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I wonder, would it not be possible for an IDE to detect any shared mutable objects that are used in multiple threads?

You could flag types as either [ThreadSafe] or [Immutable] using attributes in .NET for example, and then those variables would never cause warnings, but any other variable that is used inside of a method invoked via Thread would be highlighted as "possibly unsafe" unless all assignments occur inside of a lock or something like that.

I know it wouldn't be perfect because the compiler simply can't reason about all the possible scenarios (humans barely can), but hints like these would be quite valuable, no?

Is this even feasible?

share|improve this question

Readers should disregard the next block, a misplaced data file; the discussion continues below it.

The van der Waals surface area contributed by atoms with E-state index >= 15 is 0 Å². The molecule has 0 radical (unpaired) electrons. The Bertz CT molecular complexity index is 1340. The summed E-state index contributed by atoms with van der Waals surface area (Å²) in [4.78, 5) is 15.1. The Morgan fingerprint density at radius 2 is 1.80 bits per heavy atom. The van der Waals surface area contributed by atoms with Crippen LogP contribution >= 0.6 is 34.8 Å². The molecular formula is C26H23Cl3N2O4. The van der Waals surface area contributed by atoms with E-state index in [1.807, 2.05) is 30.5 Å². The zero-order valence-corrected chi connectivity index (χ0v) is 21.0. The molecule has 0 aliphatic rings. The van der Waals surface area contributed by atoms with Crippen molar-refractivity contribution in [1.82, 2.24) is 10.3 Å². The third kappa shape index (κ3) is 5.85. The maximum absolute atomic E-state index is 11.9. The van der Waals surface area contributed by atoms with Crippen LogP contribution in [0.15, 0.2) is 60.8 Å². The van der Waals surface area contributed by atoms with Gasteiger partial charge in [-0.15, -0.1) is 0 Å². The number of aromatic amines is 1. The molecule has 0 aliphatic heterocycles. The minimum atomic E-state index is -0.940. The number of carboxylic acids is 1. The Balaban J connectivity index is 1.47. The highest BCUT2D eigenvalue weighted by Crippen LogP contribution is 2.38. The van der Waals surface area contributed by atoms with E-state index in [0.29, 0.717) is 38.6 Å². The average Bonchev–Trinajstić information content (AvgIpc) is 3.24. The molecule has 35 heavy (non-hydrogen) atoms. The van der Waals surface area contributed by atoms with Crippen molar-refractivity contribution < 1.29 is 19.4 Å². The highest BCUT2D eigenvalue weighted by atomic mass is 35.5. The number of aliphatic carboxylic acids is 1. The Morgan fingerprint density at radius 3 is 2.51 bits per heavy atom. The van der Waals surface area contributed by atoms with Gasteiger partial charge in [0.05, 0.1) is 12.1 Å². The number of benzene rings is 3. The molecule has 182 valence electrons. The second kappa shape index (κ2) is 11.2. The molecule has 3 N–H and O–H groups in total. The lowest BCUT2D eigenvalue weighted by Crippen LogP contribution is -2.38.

Thread safety is much more complicated than that. So my hunch is: No, it's about as useful as asking the compiler to find violations of GUI design guidelines ;-) – delnan Mar 7 '13 at 20:18
This task may be easier with certain more restrictive languages where the compilers could have an easier time analyzing possible code paths. I do know that some papers exist on this subject. Still, I think the answer in the near-future is no. – MrFox Mar 7 '13 at 20:24
@MrFox: So you're saying it would be very difficult to build this type of functionality into existing languages such as C#, but it may be more feasible in a language designed with this goal in mind? – mpen Mar 7 '13 at 20:36
In fact, there are numerous research languages geared towards making concurrency easier to do correctly. They often take more radical approaches than just allowing detection of potential issues, many take new approaches to concurrency entirely (i.e. not using threads/locks/shared memory explicitly). That's not even getting into attempts of automatic parallelization. – delnan Mar 7 '13 at 21:30

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